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Making Joe Go

By Robert D. Novak

WASHINGTON, D.C. -- Sen. Joseph Lieberman's friends are certain that if Democrats expand their one-vote Senate edge in this year's elections, they will kick him out of the Senate Democratic caucus and, therefore, oust him as Homeland Security Committee chairman.

Lieberman risked the usual punishment of ejection from the party caucus when he endorsed Republican Sen. John McCain for president and actively campaigned for him. But with Democrats in a Senate majority of only 51 to 49, they would lose control if Lieberman defected to the Republicans.

After being defeated by an anti-Iraq war candidate in the 2006 Connecticut Democratic primary, Lieberman kept his Senate seat in the general election by running as an independent and now calls himself an "Independent Democrat." He became Homeland Security chairman under the Democrats' strict seniority rules by remaining in the party caucus. Despite his participation in McCain's campaign, Lieberman generally votes the straight Democratic line on issues other than Iraq.


Mitt Romney has pleased John McCain with his help since losing the Republican presidential nomination, but it remains unlikely the former Massachusetts governor will be selected for vice president.

Former Gov. Jeb Bush is reported by Florida Republican insiders as favoring a McCain-Romney ticket, added to backing from former White House political chief Karl Rove and some senior McCain campaign staffers. Nevertheless, the McCain consensus is that defects that made Romney a problematic presidential candidate also would hurt him as a running mate.

A footnote: Minnesota Gov. Tim Pawlenty gets higher marks from the McCain inner circle than from conservative Republican governors and is in the running for vice president.


Persistent rumors that Gen. David Petraeus will be transferred from his Iraq command to NATO are attributed by Pentagon sources to his critics in the Army officer corps.

These sources consider it unlikely that President Bush, entering his final months in office, would shift Petraeus from the Army's most important military command to a relative backwater. Such an assignment is desired by fellow general officers, who resent Petraeus for outstripping his senior colleagues.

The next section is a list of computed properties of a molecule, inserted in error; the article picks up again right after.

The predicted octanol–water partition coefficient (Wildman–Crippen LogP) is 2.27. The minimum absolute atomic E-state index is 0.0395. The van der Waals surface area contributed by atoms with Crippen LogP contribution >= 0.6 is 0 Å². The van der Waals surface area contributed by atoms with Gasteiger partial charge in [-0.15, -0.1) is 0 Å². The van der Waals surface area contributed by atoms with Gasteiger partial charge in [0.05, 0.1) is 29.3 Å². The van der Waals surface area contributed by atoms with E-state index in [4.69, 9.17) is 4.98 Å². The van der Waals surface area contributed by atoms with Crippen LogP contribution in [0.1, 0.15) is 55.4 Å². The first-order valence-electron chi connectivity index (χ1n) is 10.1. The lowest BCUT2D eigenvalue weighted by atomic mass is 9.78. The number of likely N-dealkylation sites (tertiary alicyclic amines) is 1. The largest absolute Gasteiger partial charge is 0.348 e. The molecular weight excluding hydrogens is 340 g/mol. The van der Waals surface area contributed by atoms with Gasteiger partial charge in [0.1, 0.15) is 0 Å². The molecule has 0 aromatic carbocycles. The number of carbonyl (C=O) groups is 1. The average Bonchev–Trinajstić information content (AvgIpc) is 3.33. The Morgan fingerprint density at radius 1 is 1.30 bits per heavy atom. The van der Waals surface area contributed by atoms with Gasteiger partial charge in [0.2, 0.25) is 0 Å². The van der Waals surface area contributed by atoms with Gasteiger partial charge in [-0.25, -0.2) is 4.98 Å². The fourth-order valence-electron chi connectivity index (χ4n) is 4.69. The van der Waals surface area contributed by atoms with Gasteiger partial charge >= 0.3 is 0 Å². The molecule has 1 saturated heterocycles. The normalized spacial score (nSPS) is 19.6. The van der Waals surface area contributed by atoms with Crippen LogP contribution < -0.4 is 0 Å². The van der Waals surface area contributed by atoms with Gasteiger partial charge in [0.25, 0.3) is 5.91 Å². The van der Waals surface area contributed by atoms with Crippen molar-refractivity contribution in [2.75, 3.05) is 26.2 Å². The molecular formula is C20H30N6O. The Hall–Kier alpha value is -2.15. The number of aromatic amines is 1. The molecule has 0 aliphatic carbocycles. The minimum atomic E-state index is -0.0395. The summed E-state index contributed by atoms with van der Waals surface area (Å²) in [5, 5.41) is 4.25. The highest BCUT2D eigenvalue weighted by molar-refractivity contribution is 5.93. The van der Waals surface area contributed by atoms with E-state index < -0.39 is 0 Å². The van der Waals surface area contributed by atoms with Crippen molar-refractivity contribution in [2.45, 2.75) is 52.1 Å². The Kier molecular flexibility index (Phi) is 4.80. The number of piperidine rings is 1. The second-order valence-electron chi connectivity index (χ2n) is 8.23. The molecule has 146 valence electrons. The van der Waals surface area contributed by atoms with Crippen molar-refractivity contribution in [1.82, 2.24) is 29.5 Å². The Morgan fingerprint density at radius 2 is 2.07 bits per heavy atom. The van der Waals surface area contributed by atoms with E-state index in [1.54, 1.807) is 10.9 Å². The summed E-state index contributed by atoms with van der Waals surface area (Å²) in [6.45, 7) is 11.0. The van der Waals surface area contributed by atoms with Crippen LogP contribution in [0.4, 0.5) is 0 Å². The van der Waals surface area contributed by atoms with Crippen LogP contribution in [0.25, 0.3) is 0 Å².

A footnote: One of Petraeus' friends in the officer corps suggests the best thing Bush could do for him now would be to permit his wife to move from the United States to Jordan for the remainder of his Iraqi command.


The national business lobbies that have pushed hard for congressional approval of the Colombian Free Trade Agreement flinched when asked to help defeat House Speaker Nancy Pelosi's unprecedented pre-emptive strike.

Pelosi moved to change the rules so the House would not have to vote on a trade pact that is opposed by organized labor and has been pushed by President Bush. When asked to join in trying to block Pelosi's move, Washington's top business lobbyists declined. Without business opposition, Pelosi prevailed in the House Thursday 224 to 195 on a largely party-line vote.

The lobbies explained they do not like to get involved in a procedural vote, as this would be. The real reason, however, may be unwillingness to confront Pelosi, who will still be around when Bush is gone.


John McCain's presidential campaign has made clear to conservatives that liberal Republican Bobbie Greene Kilberg will not be running the party's national convention in St. Paul, Minn., this summer, as this column indicated March 22.

My sources had informed me that Kilberg, a longtime McCain supporter, definitely had been decided on as convention manager. This column's report created a firestorm of complaints from conservative activists and many McCain backers. The McCain campaign immediately responded that Kilberg was merely McCain's "liaison" with the Republican National Committee (RNC).

Since then, a McCain spokesman has downgraded Kilberg to "good friend" without a top staff position. RNC staffer Maria Cino is handling details of the St. Paul convention with an overall manager yet to be named by McCain.


See Other Political Commentaries

See Other Commentaries by Robert D. Novak

Views expressed in this column are those of the author, not those of Rasmussen Reports.

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